Tanzania could be losing $10 million (Sh16 billion) annually as a result of thefts in financial institutions, the latest Financial Crimes report reveals. This is enough cash to run for a year the ministry for Labour and Employment, which has been allocated Sh14.9 billion for 2013/14.
However, says report, the stolen amount could be even higher, for researchers say it is difficult to arrive at the exact figure since financial institutions tend to conceal fraud committed by their staff over the fear that being transparent could chase away customers.
“A majority of the players in the financial services industry opt not to report incidences of financial crimes, which may have a bearing on the perception of their prevalence and impact in the industry,” says the latest Deloitte report titled ‘Financial Crimes Survey Report 2013; Where is the exposure?’
Money institutions in Tanzania lose significantly on bribery and kickbacks than their counterparts in Kenya and Uganda. While in Kenya and Uganda financial institutions lose 18 per cent and 23 per cent respectively from bribery and kickbacks, their counterparts in Tanzania lose more than 43 per cent in the same manner.
“Due to poor reporting of financial crimes in Tanzania, the same fraudsters move from one financial institution to another committing the same crimes,” said Deloitte Director Financial Advisory Robert Nyamu when presenting the report in Dar es Salaam. He said that if financial institutions reported all financial crimes and those responsible in the crimes, it could be easier for one bank not to employ a fraudster. “If banks do not want to reveal financial crimes to the public let them share information among themselves so as to get rid of fraudsters,” said Mr Nyamu.
The report reveals that across the region, perpetration of financial crimes commonly involves a combination of internal and external parties through collusion, which has perpetually proven to be effective at compromising internal controls.
“Non-management personnel were perceived to be the most likely to perpetrate financial crimes in organizations.”
The most prevalent forms of financial crime across East Africa are reported to be cash theft at 72 per cent in Kenya, 67 per cent in Uganda and 71 per cent in Tanzania.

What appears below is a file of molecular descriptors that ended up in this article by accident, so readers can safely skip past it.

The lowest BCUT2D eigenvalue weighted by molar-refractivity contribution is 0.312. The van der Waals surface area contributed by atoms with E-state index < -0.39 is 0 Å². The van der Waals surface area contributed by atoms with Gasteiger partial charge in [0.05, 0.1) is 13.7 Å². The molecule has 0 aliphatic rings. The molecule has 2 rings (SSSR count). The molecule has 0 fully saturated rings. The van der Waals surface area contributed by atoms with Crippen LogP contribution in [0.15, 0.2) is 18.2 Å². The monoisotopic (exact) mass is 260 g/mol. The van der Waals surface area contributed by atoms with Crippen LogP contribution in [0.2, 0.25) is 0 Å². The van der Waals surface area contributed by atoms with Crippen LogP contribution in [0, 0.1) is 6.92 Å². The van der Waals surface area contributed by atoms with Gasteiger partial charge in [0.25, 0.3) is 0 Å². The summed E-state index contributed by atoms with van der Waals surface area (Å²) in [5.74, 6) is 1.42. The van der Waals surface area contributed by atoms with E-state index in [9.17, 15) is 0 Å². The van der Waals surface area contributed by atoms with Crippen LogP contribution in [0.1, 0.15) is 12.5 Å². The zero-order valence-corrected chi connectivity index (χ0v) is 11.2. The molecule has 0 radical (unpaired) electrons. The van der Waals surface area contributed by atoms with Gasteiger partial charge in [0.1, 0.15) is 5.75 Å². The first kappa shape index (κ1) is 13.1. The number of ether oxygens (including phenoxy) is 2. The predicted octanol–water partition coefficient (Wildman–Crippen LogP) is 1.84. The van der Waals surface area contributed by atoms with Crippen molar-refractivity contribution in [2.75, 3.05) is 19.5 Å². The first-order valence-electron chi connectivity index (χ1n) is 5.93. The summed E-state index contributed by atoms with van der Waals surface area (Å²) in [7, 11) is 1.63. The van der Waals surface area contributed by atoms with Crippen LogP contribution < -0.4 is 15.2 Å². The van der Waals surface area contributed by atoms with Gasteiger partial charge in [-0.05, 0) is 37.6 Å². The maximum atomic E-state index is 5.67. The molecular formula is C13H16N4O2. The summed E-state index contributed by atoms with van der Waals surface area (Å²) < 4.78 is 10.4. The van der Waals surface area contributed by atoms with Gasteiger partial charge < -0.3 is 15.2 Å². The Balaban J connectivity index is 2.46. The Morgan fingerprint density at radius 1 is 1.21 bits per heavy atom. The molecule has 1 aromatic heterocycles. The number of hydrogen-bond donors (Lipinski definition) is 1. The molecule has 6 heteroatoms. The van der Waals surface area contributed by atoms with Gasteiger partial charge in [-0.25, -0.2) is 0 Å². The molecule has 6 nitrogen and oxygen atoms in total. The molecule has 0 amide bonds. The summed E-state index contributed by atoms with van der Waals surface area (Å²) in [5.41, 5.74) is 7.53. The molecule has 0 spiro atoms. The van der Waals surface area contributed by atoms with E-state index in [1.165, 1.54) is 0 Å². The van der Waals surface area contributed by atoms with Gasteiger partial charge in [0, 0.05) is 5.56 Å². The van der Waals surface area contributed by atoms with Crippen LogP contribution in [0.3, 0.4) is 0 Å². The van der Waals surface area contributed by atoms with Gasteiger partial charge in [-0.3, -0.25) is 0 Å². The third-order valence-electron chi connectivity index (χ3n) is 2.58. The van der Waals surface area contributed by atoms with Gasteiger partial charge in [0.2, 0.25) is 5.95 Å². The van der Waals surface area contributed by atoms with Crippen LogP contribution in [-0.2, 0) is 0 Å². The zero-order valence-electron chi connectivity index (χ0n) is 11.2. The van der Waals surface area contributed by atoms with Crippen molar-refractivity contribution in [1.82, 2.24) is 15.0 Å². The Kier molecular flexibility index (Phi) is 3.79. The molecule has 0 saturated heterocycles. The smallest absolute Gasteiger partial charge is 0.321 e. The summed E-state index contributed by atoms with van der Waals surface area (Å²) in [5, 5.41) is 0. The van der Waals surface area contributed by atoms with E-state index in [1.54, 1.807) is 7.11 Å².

While cheque fraud accounts at 44 per cent in Kenya, 50 per cent in Uganda and 14 per cent in Tanzania, asset misappropriation stands at 33 per cent in Kenya, 25 per cent in Uganda and 29 per cent in Tanzania.
The most likely causes of financial crimes across the region, according to the report are abundant liquidity in the industry which makes it attractive to fraudsters and weak or inadequate controls. “The prevalence of different forms of financial crimes across the region is a reflection of varying degrees of complexity and maturity of the sectors and services in each country,” says the report.
In Tanzania, 50 per cent of the respondents feel that the most likely causes of financial crimes are weak or inadequate financial crimes controls; and diversity of products which are not matched with robust controls mechanisms.
This financial crime survey focused on the wider financial services industry across the East Africa region covering Kenya, Uganda and Tanzania with 32 respondents drawn from the banking, insurance, real estate and capital markets sectors.
In a move to mitigate financial crimes in all three countries, a majority of the respondents stated that they have implemented segregation of duties and job rotation.
“In Tanzania, 100 per cent of the respondents stated that they also perform ongoing monitoring of employees in high risk departments as a mechanism to mitigate financial crimes,” says the report.
Most organisations also conduct risk based transaction monitoring on an ongoing basis: 71 per cent in Kenya, 67 per cent in Uganda and 50 per cent in Tanzania. However, Mr Nyamu urged financial firms to introduce high tech as a means to prevent financial crimes.
“In Tanzania and East Africa at large, financial institutions never use the right technologies to mitigate financial crimes. Banks do not have right technologies to notice a time when crimes occur and prevent it. They need to build a system that can tell that someone is conducting a crime now and be able to stop it,” said Mr Nyamu.
Across the region, 67 per cent of banks do not have automated systems to facilitate monitoring and reporting of suspicious and cash transactions, while 5 per cent have a semi-automated system.
None of the insurance companies have an automated system to facilitate monitoring and reporting of suspicious and cash transactions.
“Some of the insurance sector players stated that they have virtually no cash transactions,” says the report.
Across the region, the greatest impacts of financial crimes are perceived to be reputational damage and actual financial losses. In all three countries, the most commonly used mechanisms for mitigating financial crimes are segregation of duties and job rotation, while the most commonly used detection mechanism across the region is risk based internal audits.
“In view of this, it is imperative for all players in the industry to invest in the right systems, processes and people, underpinned by robust technology, in order to mitigate the impact of financial crimes and ultimately safeguard stakeholder value.”